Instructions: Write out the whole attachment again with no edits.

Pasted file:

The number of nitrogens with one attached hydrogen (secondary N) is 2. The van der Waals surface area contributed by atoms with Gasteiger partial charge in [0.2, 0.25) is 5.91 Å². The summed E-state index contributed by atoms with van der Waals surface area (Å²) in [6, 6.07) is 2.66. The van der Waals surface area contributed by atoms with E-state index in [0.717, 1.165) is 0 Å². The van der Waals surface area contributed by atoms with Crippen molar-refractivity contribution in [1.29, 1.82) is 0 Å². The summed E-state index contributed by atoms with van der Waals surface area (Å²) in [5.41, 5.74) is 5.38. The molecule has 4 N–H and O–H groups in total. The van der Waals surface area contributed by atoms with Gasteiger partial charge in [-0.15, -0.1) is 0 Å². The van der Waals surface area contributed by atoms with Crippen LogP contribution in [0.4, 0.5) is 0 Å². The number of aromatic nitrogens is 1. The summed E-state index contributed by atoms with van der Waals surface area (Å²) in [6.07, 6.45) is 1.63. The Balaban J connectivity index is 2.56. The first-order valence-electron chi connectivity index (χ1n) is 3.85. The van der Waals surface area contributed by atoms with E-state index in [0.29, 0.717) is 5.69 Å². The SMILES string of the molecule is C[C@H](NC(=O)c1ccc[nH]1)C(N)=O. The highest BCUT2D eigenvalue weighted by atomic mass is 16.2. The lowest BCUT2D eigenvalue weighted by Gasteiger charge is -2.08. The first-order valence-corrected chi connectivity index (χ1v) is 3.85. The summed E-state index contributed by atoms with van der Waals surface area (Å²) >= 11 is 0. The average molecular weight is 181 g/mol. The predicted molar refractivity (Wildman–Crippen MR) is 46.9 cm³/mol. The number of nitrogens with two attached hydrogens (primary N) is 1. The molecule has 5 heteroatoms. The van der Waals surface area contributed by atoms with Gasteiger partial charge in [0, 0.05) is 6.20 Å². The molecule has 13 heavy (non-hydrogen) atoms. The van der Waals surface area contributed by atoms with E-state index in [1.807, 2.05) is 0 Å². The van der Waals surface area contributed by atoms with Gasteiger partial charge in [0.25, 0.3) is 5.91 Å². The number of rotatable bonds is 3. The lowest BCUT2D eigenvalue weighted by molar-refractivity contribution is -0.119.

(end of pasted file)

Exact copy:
The number of nitrogens with one attached hydrogen (secondary N) is 2. The van der Waals surface area contributed by atoms with Gasteiger partial charge in [0.2, 0.25) is 5.91 Å². The summed E-state index contributed by atoms with van der Waals surface area (Å²) in [6, 6.07) is 2.66. The van der Waals surface area contributed by atoms with E-state index in [0.717, 1.165) is 0 Å². The van der Waals surface area contributed by atoms with Crippen molar-refractivity contribution in [1.29, 1.82) is 0 Å². The summed E-state index contributed by atoms with van der Waals surface area (Å²) in [5.41, 5.74) is 5.38. The molecule has 4 N–H and O–H groups in total. The van der Waals surface area contributed by atoms with Gasteiger partial charge in [-0.15, -0.1) is 0 Å². The van der Waals surface area contributed by atoms with Crippen LogP contribution in [0.4, 0.5) is 0 Å². The number of aromatic nitrogens is 1. The summed E-state index contributed by atoms with van der Waals surface area (Å²) in [6.07, 6.45) is 1.63. The Balaban J connectivity index is 2.56. The first-order valence-electron chi connectivity index (χ1n) is 3.85. The van der Waals surface area contributed by atoms with E-state index in [0.29, 0.717) is 5.69 Å². The SMILES string of the molecule is C[C@H](NC(=O)c1ccc[nH]1)C(N)=O. The highest BCUT2D eigenvalue weighted by atomic mass is 16.2. The lowest BCUT2D eigenvalue weighted by Gasteiger charge is -2.08. The first-order valence-corrected chi connectivity index (χ1v) is 3.85. The summed E-state index contributed by atoms with van der Waals surface area (Å²) >= 11 is 0. The average molecular weight is 181 g/mol. The predicted molar refractivity (Wildman–Crippen MR) is 46.9 cm³/mol. The number of nitrogens with two attached hydrogens (primary N) is 1. The molecule has 5 heteroatoms. The van der Waals surface area contributed by atoms with Gasteiger partial charge in [0, 0.05) is 6.20 Å². The molecule has 13 heavy (non-hydrogen) atoms. The van der Waals surface area contributed by atoms with E-state index in [1.807, 2.05) is 0 Å². The van der Waals surface area contributed by atoms with Gasteiger partial charge in [0.25, 0.3) is 5.91 Å². The number of rotatable bonds is 3. The lowest BCUT2D eigenvalue weighted by molar-refractivity contribution is -0.119.